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A special series by WUWM's Maayan Silver. Maayan's stories air each Tuesday, beginning September 21, during Morning Edition 6:45 a.m. and 8:45 a.m.

Marquette college freshman speaks up, addresses mental health during pandemic

AnyaRamos_cropped2021.jpg
Courtesy of Anya Ramos
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Anya Ramos was a junior in high school when her school was shut down for the coronavirus pandemic and she never went back in-person.

“That took a toll on me because I am a very, very social person, a busybody,” Ramos said. “I feel like I really just thrive being around people — in-person. And so that switch was definitely very, very scary for me.”

Ramos remembers the first day of the pandemic shutdown on March 13, when she saw the news that the school would be closed two extra weeks for spring break.

“And I just panicked, because I was just like, wow, like two weeks," Ramos said. "And then, you know, it went on to 12 months plus, so that was crazy. And I just wasn't expecting that. And it was definitely a toll.”

Dealing with her growing mental health issues proved to be the hardest task. Ramos said throughout high school, she pushed it to the side by keeping busy, focusing on community service, school and leadership roles.

“And then when I had a moment to myself, I kind of realized, ‘Oh, there's a lot of stuff I need to work on for myself,’” Ramos said. “And it just kind of hit me all at once I found out I have intrusive thought OCD [obsessive-compulsive disorder]. Well, it's just OCD, but I like to address it like that."

Ramos said usually, people associate obsessive-compulsive disorder with behaviors like excessive cleaning or organizing. But Ramos learned it's more irrational thinking – nothing to do with being clean.

“It's like, you know, it's really your worst fears and things that you don't want to become that manifest into something and you can't let go of that thought,” Ramos said. “And people who suffer from that just really feel like there's some things that are like very guilt-heavy type of thoughts, because you think ‘Oh, well, because I'm thinking this, it must be true.’ And so then you keep ruminating on it.”

She described it as anxiety-related. “So it's like a cycle of just like, anger, sadness, and then like real panic attack-inducing anxiety. And so, it can be very, very, very, very difficult to deal with.”

Because of the pandemic and because her school was virtual, Ramos had the time and capacity to go to virtual therapy and start to figure out what was going on. She said the pandemic made it more accessible for her to work on herself.

“If I was in a situation like I am right now, full-time in school, on campus, doing all the extracurricular activities and things like that, and you know, driving around, like coming back home at like, 8:30 at night like that, I just would not have been able to have the time," Ramos said. "I would have forced myself like I did in my earlier high school years to just not just not focus on it, like, ‘It's not an issue, because I have better things to do.’"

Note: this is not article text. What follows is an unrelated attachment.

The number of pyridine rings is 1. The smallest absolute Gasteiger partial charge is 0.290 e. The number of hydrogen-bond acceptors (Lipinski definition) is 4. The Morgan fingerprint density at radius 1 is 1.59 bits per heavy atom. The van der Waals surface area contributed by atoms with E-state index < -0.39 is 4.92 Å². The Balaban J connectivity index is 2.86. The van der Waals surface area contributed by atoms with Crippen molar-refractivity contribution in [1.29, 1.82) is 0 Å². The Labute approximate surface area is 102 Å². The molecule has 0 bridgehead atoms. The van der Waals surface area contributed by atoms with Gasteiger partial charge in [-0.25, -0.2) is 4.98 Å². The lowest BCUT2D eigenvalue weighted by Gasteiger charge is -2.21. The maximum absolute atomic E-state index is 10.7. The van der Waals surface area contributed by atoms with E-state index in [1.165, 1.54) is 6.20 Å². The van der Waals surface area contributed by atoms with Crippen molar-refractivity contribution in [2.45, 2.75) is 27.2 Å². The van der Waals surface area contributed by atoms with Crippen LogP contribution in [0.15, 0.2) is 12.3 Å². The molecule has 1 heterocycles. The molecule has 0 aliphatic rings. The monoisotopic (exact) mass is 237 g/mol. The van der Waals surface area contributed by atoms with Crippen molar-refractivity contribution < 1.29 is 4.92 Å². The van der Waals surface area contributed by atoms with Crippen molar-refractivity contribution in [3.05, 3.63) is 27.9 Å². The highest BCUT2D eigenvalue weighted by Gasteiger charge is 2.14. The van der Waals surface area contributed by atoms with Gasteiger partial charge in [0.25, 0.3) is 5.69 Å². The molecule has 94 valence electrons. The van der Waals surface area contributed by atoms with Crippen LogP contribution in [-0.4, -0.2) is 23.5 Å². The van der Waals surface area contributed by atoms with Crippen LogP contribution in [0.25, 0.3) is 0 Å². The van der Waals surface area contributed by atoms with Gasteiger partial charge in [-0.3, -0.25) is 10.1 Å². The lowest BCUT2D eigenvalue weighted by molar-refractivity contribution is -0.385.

Maayan Silver's extended conversation with Anya Ramos.

Ramos said during the pandemic, many people became more focused on mental health — taking it seriously —because so many people were suffering. She said she was able to find more representation of mental health issues in the media.

“And that’s what really helped,” Ramos said. “Was just finding different people’s stories, the ways that they coped, the ways that they got better and the things that they did to work on themselves.”

Once Ramos figured things out for herself, she wanted to advocate. "And I was chosen to be [2021 Boys & Girls Clubs of Greater Milwaukee and Bally Sports Wisconsin State] Youth of the Year. And so I did my speech on mental health and talking about how things are not, you know, healing isn't linear ... spreading that message because I experienced it and I wanted to take my own advice."

Ramos finally felt comfortable enough to share her story with people. "And so I think, although like the pandemic really did change a lot for the negative, I think it also helped me in the positive because then I was able to help people all throughout the state."

Ramos came away with some wisdom from her experience. She learned healing is not going to be linear and it’s something to continually work on.

“There are times where you feel better and times where you don't,” Ramos said. “And I think that's something that I learned throughout the pandemic — that there's just bad days and good days. And sometimes those bad days really hit hard. And it's a good life lesson, I think. I learned a lot as a human being during this time.”

Ramos also realized it’s important not to look back so much — even though the past has shaped her.

“One thing that I do is I get really wound up in the past, especially if I'm in a bad place mentally,” she said. “And I'm like, ‘Oh, I could have done something different. Or I just wish I soaked up that moment more’ When, I mean, ruminating on that isn't really helpful.”

Ramos said what is helpful is focusing on building relationships: family, friends, anybody you hold close. She said she’s realized they’re more meaningful than possessions or pursuing success.

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